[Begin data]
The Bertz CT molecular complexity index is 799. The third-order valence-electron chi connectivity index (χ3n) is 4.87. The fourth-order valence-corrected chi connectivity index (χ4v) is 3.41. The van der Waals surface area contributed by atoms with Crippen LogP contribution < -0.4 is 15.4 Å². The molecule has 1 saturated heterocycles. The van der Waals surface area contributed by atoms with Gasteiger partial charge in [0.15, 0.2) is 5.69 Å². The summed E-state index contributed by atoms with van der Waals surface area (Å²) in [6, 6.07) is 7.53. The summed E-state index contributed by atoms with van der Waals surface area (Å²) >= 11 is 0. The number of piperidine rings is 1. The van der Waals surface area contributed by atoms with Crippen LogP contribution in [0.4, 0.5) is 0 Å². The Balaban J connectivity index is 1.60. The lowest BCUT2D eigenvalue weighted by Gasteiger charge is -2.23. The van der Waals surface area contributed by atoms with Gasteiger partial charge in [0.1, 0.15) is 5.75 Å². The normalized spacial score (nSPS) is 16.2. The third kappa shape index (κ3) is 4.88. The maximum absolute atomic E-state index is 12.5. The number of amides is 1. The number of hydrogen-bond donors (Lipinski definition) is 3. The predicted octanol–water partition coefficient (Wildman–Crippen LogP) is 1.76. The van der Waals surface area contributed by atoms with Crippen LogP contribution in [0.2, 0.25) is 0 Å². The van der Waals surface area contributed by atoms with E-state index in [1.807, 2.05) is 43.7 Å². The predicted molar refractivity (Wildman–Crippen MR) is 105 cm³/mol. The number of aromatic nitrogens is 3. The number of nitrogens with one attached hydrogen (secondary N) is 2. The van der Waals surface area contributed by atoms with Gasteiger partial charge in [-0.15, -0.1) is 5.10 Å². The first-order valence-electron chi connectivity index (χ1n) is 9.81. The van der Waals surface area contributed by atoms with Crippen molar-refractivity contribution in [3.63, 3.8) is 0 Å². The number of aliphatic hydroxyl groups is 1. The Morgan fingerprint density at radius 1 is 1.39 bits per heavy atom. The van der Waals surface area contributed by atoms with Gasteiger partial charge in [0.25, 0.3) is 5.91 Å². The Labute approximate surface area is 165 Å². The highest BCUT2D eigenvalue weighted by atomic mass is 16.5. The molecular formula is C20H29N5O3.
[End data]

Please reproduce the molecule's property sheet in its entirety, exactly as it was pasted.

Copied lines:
The Bertz CT molecular complexity index is 799. The third-order valence-electron chi connectivity index (χ3n) is 4.87. The fourth-order valence-corrected chi connectivity index (χ4v) is 3.41. The van der Waals surface area contributed by atoms with Crippen LogP contribution < -0.4 is 15.4 Å². The molecule has 1 saturated heterocycles. The van der Waals surface area contributed by atoms with Gasteiger partial charge in [0.15, 0.2) is 5.69 Å². The summed E-state index contributed by atoms with van der Waals surface area (Å²) in [6, 6.07) is 7.53. The summed E-state index contributed by atoms with van der Waals surface area (Å²) >= 11 is 0. The number of piperidine rings is 1. The van der Waals surface area contributed by atoms with Crippen LogP contribution in [0.4, 0.5) is 0 Å². The Balaban J connectivity index is 1.60. The lowest BCUT2D eigenvalue weighted by Gasteiger charge is -2.23. The van der Waals surface area contributed by atoms with Gasteiger partial charge in [0.1, 0.15) is 5.75 Å². The normalized spacial score (nSPS) is 16.2. The third kappa shape index (κ3) is 4.88. The maximum absolute atomic E-state index is 12.5. The number of amides is 1. The number of hydrogen-bond donors (Lipinski definition) is 3. The predicted octanol–water partition coefficient (Wildman–Crippen LogP) is 1.76. The van der Waals surface area contributed by atoms with Crippen LogP contribution in [0.2, 0.25) is 0 Å². The van der Waals surface area contributed by atoms with E-state index in [1.807, 2.05) is 43.7 Å². The predicted molar refractivity (Wildman–Crippen MR) is 105 cm³/mol. The number of aromatic nitrogens is 3. The number of nitrogens with one attached hydrogen (secondary N) is 2. The van der Waals surface area contributed by atoms with Gasteiger partial charge in [-0.15, -0.1) is 5.10 Å². The first-order valence-electron chi connectivity index (χ1n) is 9.81. The van der Waals surface area contributed by atoms with Crippen molar-refractivity contribution in [3.63, 3.8) is 0 Å². The number of aliphatic hydroxyl groups is 1. The Morgan fingerprint density at radius 1 is 1.39 bits per heavy atom. The van der Waals surface area contributed by atoms with Gasteiger partial charge in [0.25, 0.3) is 5.91 Å². The Labute approximate surface area is 165 Å². The highest BCUT2D eigenvalue weighted by atomic mass is 16.5. The molecular formula is C20H29N5O3.